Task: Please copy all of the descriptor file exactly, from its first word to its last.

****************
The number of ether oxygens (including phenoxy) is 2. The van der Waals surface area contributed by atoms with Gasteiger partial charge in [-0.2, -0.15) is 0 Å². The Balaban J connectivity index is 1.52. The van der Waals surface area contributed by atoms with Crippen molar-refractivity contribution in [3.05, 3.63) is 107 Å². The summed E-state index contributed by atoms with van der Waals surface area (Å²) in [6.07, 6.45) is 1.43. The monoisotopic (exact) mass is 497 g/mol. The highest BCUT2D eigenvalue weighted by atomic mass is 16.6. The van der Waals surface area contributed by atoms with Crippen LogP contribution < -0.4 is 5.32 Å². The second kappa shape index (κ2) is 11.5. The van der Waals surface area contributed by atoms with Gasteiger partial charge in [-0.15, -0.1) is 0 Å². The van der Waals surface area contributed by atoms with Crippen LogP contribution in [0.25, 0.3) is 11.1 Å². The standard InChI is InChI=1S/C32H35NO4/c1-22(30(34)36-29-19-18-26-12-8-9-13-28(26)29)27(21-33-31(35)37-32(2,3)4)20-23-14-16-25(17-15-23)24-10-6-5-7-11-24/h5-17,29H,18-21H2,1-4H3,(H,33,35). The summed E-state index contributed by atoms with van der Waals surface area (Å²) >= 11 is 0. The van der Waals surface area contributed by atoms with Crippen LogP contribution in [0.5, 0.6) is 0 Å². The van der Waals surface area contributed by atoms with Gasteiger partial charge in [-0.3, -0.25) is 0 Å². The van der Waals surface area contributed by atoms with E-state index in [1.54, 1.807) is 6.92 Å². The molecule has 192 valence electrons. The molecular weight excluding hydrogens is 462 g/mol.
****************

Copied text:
The number of ether oxygens (including phenoxy) is 2. The van der Waals surface area contributed by atoms with Gasteiger partial charge in [-0.2, -0.15) is 0 Å². The Balaban J connectivity index is 1.52. The van der Waals surface area contributed by atoms with Crippen molar-refractivity contribution in [3.05, 3.63) is 107 Å². The summed E-state index contributed by atoms with van der Waals surface area (Å²) in [6.07, 6.45) is 1.43. The monoisotopic (exact) mass is 497 g/mol. The highest BCUT2D eigenvalue weighted by atomic mass is 16.6. The van der Waals surface area contributed by atoms with Crippen LogP contribution < -0.4 is 5.32 Å². The second kappa shape index (κ2) is 11.5. The van der Waals surface area contributed by atoms with Gasteiger partial charge in [-0.15, -0.1) is 0 Å². The van der Waals surface area contributed by atoms with Crippen LogP contribution in [0.25, 0.3) is 11.1 Å². The standard InChI is InChI=1S/C32H35NO4/c1-22(30(34)36-29-19-18-26-12-8-9-13-28(26)29)27(21-33-31(35)37-32(2,3)4)20-23-14-16-25(17-15-23)24-10-6-5-7-11-24/h5-17,29H,18-21H2,1-4H3,(H,33,35). The summed E-state index contributed by atoms with van der Waals surface area (Å²) >= 11 is 0. The van der Waals surface area contributed by atoms with Crippen LogP contribution in [0.5, 0.6) is 0 Å². The van der Waals surface area contributed by atoms with Gasteiger partial charge in [-0.3, -0.25) is 0 Å². The van der Waals surface area contributed by atoms with E-state index in [1.54, 1.807) is 6.92 Å². The molecule has 192 valence electrons. The molecular weight excluding hydrogens is 462 g/mol.